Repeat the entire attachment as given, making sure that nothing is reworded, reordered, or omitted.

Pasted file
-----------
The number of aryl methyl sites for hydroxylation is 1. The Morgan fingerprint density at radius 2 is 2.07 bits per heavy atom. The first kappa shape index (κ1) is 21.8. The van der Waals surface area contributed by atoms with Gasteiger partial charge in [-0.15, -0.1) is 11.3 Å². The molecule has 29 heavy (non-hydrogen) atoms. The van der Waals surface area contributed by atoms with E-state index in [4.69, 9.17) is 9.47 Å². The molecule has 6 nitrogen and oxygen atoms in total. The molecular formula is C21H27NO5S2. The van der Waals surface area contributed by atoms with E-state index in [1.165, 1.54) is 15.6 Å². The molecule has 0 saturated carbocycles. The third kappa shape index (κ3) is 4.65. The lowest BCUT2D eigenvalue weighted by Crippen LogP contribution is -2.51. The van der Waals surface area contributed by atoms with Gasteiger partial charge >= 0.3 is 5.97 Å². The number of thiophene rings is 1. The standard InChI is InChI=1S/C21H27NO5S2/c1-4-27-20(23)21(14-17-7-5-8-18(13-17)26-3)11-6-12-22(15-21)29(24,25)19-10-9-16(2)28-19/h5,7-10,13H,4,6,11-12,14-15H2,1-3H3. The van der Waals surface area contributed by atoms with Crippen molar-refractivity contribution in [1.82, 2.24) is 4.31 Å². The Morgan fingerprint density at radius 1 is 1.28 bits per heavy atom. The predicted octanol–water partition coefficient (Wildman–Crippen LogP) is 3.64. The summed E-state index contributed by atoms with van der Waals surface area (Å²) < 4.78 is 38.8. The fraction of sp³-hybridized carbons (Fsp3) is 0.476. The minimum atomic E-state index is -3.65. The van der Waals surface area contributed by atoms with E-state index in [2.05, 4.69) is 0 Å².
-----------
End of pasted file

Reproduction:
The number of aryl methyl sites for hydroxylation is 1. The Morgan fingerprint density at radius 2 is 2.07 bits per heavy atom. The first kappa shape index (κ1) is 21.8. The van der Waals surface area contributed by atoms with Gasteiger partial charge in [-0.15, -0.1) is 11.3 Å². The molecule has 29 heavy (non-hydrogen) atoms. The van der Waals surface area contributed by atoms with E-state index in [4.69, 9.17) is 9.47 Å². The molecule has 6 nitrogen and oxygen atoms in total. The molecular formula is C21H27NO5S2. The van der Waals surface area contributed by atoms with E-state index in [1.165, 1.54) is 15.6 Å². The molecule has 0 saturated carbocycles. The third kappa shape index (κ3) is 4.65. The lowest BCUT2D eigenvalue weighted by Crippen LogP contribution is -2.51. The van der Waals surface area contributed by atoms with Gasteiger partial charge >= 0.3 is 5.97 Å². The number of thiophene rings is 1. The standard InChI is InChI=1S/C21H27NO5S2/c1-4-27-20(23)21(14-17-7-5-8-18(13-17)26-3)11-6-12-22(15-21)29(24,25)19-10-9-16(2)28-19/h5,7-10,13H,4,6,11-12,14-15H2,1-3H3. The van der Waals surface area contributed by atoms with Crippen molar-refractivity contribution in [1.82, 2.24) is 4.31 Å². The Morgan fingerprint density at radius 1 is 1.28 bits per heavy atom. The predicted octanol–water partition coefficient (Wildman–Crippen LogP) is 3.64. The summed E-state index contributed by atoms with van der Waals surface area (Å²) < 4.78 is 38.8. The fraction of sp³-hybridized carbons (Fsp3) is 0.476. The minimum atomic E-state index is -3.65. The van der Waals surface area contributed by atoms with E-state index in [2.05, 4.69) is 0 Å².